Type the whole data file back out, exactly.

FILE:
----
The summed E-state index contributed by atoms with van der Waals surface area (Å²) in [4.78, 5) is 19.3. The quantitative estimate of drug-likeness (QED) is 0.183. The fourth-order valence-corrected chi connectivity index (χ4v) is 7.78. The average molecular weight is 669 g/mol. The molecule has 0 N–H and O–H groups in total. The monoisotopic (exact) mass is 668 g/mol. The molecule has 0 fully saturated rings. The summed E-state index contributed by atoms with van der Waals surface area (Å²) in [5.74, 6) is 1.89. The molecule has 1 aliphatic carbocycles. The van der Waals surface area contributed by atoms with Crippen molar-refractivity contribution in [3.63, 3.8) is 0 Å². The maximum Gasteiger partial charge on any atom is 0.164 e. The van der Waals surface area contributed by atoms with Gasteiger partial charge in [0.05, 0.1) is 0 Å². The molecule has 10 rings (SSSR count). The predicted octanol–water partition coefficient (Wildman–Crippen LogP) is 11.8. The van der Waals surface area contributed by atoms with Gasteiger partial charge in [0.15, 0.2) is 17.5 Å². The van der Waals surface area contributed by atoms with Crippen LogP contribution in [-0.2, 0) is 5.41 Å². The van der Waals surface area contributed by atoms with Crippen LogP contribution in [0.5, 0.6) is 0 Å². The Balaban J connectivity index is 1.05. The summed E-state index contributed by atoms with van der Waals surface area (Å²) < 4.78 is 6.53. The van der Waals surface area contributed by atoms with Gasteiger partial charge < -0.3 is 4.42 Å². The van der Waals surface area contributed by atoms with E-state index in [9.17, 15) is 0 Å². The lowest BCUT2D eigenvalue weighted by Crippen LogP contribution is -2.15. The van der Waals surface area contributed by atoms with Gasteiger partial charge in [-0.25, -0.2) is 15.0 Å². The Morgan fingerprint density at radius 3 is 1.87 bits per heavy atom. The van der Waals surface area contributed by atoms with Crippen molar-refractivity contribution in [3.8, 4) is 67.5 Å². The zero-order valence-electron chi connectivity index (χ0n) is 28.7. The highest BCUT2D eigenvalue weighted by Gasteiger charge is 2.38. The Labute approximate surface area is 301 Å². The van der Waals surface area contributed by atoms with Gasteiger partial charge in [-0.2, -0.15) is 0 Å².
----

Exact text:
The summed E-state index contributed by atoms with van der Waals surface area (Å²) in [4.78, 5) is 19.3. The quantitative estimate of drug-likeness (QED) is 0.183. The fourth-order valence-corrected chi connectivity index (χ4v) is 7.78. The average molecular weight is 669 g/mol. The molecule has 0 N–H and O–H groups in total. The monoisotopic (exact) mass is 668 g/mol. The molecule has 0 fully saturated rings. The summed E-state index contributed by atoms with van der Waals surface area (Å²) in [5.74, 6) is 1.89. The molecule has 1 aliphatic carbocycles. The van der Waals surface area contributed by atoms with Crippen molar-refractivity contribution in [3.63, 3.8) is 0 Å². The maximum Gasteiger partial charge on any atom is 0.164 e. The van der Waals surface area contributed by atoms with Gasteiger partial charge in [0.05, 0.1) is 0 Å². The molecule has 10 rings (SSSR count). The predicted octanol–water partition coefficient (Wildman–Crippen LogP) is 11.8. The van der Waals surface area contributed by atoms with Gasteiger partial charge in [0.15, 0.2) is 17.5 Å². The van der Waals surface area contributed by atoms with Crippen LogP contribution in [-0.2, 0) is 5.41 Å². The van der Waals surface area contributed by atoms with Crippen LogP contribution in [0.5, 0.6) is 0 Å². The Balaban J connectivity index is 1.05. The summed E-state index contributed by atoms with van der Waals surface area (Å²) < 4.78 is 6.53. The van der Waals surface area contributed by atoms with Gasteiger partial charge < -0.3 is 4.42 Å². The van der Waals surface area contributed by atoms with E-state index in [9.17, 15) is 0 Å². The lowest BCUT2D eigenvalue weighted by Crippen LogP contribution is -2.15. The van der Waals surface area contributed by atoms with Gasteiger partial charge in [-0.25, -0.2) is 15.0 Å². The Morgan fingerprint density at radius 3 is 1.87 bits per heavy atom. The van der Waals surface area contributed by atoms with Crippen molar-refractivity contribution in [3.8, 4) is 67.5 Å². The zero-order valence-electron chi connectivity index (χ0n) is 28.7. The highest BCUT2D eigenvalue weighted by Gasteiger charge is 2.38. The Labute approximate surface area is 301 Å². The van der Waals surface area contributed by atoms with Gasteiger partial charge in [-0.2, -0.15) is 0 Å².